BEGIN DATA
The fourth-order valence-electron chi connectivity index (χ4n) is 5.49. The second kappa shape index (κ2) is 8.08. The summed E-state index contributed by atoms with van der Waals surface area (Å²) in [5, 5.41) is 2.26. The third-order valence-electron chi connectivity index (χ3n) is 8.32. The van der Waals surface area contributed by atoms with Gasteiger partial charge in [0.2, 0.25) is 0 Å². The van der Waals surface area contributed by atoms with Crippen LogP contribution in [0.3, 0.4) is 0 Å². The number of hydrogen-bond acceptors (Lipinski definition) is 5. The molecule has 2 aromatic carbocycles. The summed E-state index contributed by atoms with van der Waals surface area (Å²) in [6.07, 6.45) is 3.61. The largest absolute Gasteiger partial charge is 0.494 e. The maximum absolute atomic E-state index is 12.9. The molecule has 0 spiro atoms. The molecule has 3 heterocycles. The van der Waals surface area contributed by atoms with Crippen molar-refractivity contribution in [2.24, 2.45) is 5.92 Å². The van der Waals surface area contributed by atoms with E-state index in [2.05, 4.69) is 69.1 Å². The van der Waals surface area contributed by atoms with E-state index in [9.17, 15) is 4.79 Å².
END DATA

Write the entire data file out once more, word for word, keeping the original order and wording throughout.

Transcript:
The fourth-order valence-electron chi connectivity index (χ4n) is 5.49. The second kappa shape index (κ2) is 8.08. The summed E-state index contributed by atoms with van der Waals surface area (Å²) in [5, 5.41) is 2.26. The third-order valence-electron chi connectivity index (χ3n) is 8.32. The van der Waals surface area contributed by atoms with Gasteiger partial charge in [0.2, 0.25) is 0 Å². The van der Waals surface area contributed by atoms with Crippen LogP contribution in [0.3, 0.4) is 0 Å². The number of hydrogen-bond acceptors (Lipinski definition) is 5. The molecule has 2 aromatic carbocycles. The summed E-state index contributed by atoms with van der Waals surface area (Å²) in [6.07, 6.45) is 3.61. The largest absolute Gasteiger partial charge is 0.494 e. The maximum absolute atomic E-state index is 12.9. The molecule has 0 spiro atoms. The molecule has 3 heterocycles. The van der Waals surface area contributed by atoms with Crippen molar-refractivity contribution in [2.24, 2.45) is 5.92 Å². The van der Waals surface area contributed by atoms with E-state index in [2.05, 4.69) is 69.1 Å². The van der Waals surface area contributed by atoms with E-state index in [9.17, 15) is 4.79 Å².